Even so, direct mailers maintain that junk mail is the most cost-efficient way to reach out to customers. They claim that a single mailing on average draws 10 times as many responses as newspaper ads and 100 times as many as TV ads. Plus, they note, they can judge the effectiveness of a mailing with far greater precision than most other advertisers can.

Small wonder so many advocacy groups turn to the mails. Take the American Association for Retired People and the National Rifle Association, two of the nation’s most powerful lobbies and, not by coincidence, two of the largest direct mailers. In addition to the literature it sends its 32 million members, the A.A.R.P. each year puts into the mail stream 50 million pieces simply prospecting for new adherents. The N.R.A. generates up to 12 million pieces monthly. Each group has the capacity to flood Capitol Hill with thousands of letters when it feels its interests are threatened. Earlier this year the N.R.A. sent out 10 million “membership alert” mailings, urging gun owners to oppose legislation that sought to ban semiautomatic assault weapons and impose a waiting period on the purchase of handguns. Neither restriction passed Congress.

Cynics might say such pitches know no better target, since the Senate and House are two of the country’s biggest users of the mails. Through the franking privilege, which enables members of Congress to use their signatures as postage, elected officials can deluge voters with mail at taxpayers’ expense. During the past presidential election year, 805 million pieces of political literature spewed from Capitol Hill, at a cost of about $113 million.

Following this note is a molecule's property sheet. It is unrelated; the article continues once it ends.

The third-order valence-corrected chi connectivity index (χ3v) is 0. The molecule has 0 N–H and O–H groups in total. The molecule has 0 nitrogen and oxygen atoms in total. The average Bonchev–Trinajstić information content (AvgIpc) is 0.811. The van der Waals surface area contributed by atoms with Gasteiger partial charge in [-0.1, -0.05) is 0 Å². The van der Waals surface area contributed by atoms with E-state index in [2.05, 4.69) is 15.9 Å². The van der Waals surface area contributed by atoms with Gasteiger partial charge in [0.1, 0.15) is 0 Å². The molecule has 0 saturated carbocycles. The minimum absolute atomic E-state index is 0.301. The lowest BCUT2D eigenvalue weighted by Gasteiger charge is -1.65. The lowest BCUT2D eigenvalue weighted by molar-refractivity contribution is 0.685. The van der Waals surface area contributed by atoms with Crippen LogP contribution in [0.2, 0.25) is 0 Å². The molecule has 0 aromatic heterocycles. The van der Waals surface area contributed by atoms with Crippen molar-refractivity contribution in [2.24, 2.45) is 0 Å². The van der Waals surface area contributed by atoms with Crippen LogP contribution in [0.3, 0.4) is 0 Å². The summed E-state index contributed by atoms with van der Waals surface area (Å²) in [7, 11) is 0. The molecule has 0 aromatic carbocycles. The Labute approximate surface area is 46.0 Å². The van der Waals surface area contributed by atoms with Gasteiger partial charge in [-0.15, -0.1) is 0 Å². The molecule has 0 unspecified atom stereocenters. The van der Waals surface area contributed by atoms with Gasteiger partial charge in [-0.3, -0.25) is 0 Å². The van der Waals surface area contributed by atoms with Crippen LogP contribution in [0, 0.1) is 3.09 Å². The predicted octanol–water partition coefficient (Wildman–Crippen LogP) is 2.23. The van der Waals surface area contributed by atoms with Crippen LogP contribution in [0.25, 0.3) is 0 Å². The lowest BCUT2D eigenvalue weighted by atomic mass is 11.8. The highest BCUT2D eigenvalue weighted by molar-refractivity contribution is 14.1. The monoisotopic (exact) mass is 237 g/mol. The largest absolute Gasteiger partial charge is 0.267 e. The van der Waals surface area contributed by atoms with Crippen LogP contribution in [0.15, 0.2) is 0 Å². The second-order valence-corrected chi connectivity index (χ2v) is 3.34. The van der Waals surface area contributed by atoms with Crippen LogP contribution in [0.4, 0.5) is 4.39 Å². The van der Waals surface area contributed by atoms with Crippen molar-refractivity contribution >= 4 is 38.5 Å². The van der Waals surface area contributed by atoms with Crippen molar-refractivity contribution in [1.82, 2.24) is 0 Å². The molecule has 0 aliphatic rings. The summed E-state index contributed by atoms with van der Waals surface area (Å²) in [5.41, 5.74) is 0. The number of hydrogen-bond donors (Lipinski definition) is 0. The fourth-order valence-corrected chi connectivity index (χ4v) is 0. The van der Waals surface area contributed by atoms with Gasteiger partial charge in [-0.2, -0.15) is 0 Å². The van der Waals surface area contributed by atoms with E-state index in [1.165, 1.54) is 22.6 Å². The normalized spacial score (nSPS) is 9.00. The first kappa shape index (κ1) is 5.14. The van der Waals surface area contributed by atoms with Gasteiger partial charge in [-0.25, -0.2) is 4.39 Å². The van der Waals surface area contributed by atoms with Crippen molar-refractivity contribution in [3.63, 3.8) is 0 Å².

Critics contend that little of that outpouring went for its authorized purpose: to enable elected officials to conduct a dialogue with constituents. Most of it, they argue, went to help incumbents consolidate their hold on power. The outcry has given rise to some reforms. House and Senate members up for re-election are prevented from issuing mass mailings just prior to elections. This year the Senate prohibited members from transferring individual franking allocations to colleagues, and the House agreed to restrict franking funds to about $180,000 for each representative.

Commercial and nonprofit direct mailers have to work much harder than members of Congress to address their pitches to specific audiences. To sing their siren songs effectively, they rely on a bewildering variety of list compilers, list brokers and list managers. In short, the mail-order industry is teeming with precisely the sort of people Montgomery Ward set out to eliminate: middlemen.

The listmakers wed advanced computer technology to an ever expanding data base to churn out highly specialized rolls of potential customers. They aim to know not only where you are but also who and what you are. By cross-indexing lists obtained from credit agencies, political parties, mail-order companies and other organizations, a direct-mail specialist can merge and compare the data to identify the groups you belong to, the car you drive, the party you vote for, the amount you paid for your house. All this helps direct marketers identify the goods, services and causes that might be of interest to you — and whether you are a good credit risk.